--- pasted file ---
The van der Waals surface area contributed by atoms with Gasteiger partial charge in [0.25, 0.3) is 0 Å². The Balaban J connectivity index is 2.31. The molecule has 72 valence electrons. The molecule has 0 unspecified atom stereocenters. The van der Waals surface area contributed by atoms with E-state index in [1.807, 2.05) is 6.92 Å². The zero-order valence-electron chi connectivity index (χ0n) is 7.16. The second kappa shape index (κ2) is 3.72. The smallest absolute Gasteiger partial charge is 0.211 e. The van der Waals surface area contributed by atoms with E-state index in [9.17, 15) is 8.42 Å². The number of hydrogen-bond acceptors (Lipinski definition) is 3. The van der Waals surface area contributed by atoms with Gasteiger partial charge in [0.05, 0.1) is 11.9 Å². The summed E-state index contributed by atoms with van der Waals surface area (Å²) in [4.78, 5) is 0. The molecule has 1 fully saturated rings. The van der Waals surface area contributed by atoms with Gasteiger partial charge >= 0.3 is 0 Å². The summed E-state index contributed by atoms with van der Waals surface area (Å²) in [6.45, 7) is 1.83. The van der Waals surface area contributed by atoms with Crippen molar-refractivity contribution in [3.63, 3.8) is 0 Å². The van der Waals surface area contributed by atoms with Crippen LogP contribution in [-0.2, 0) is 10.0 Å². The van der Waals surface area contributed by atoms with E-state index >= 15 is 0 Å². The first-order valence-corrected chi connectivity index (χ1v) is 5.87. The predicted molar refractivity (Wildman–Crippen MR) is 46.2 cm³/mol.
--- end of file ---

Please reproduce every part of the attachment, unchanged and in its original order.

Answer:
The van der Waals surface area contributed by atoms with Gasteiger partial charge in [0.25, 0.3) is 0 Å². The Balaban J connectivity index is 2.31. The molecule has 72 valence electrons. The molecule has 0 unspecified atom stereocenters. The van der Waals surface area contributed by atoms with E-state index in [1.807, 2.05) is 6.92 Å². The zero-order valence-electron chi connectivity index (χ0n) is 7.16. The second kappa shape index (κ2) is 3.72. The smallest absolute Gasteiger partial charge is 0.211 e. The van der Waals surface area contributed by atoms with E-state index in [9.17, 15) is 8.42 Å². The number of hydrogen-bond acceptors (Lipinski definition) is 3. The van der Waals surface area contributed by atoms with Gasteiger partial charge in [0.05, 0.1) is 11.9 Å². The summed E-state index contributed by atoms with van der Waals surface area (Å²) in [4.78, 5) is 0. The molecule has 1 fully saturated rings. The van der Waals surface area contributed by atoms with Gasteiger partial charge >= 0.3 is 0 Å². The summed E-state index contributed by atoms with van der Waals surface area (Å²) in [6.45, 7) is 1.83. The van der Waals surface area contributed by atoms with Crippen molar-refractivity contribution in [3.63, 3.8) is 0 Å². The van der Waals surface area contributed by atoms with Crippen LogP contribution in [-0.2, 0) is 10.0 Å². The van der Waals surface area contributed by atoms with E-state index >= 15 is 0 Å². The first-order valence-corrected chi connectivity index (χ1v) is 5.87. The predicted molar refractivity (Wildman–Crippen MR) is 46.2 cm³/mol.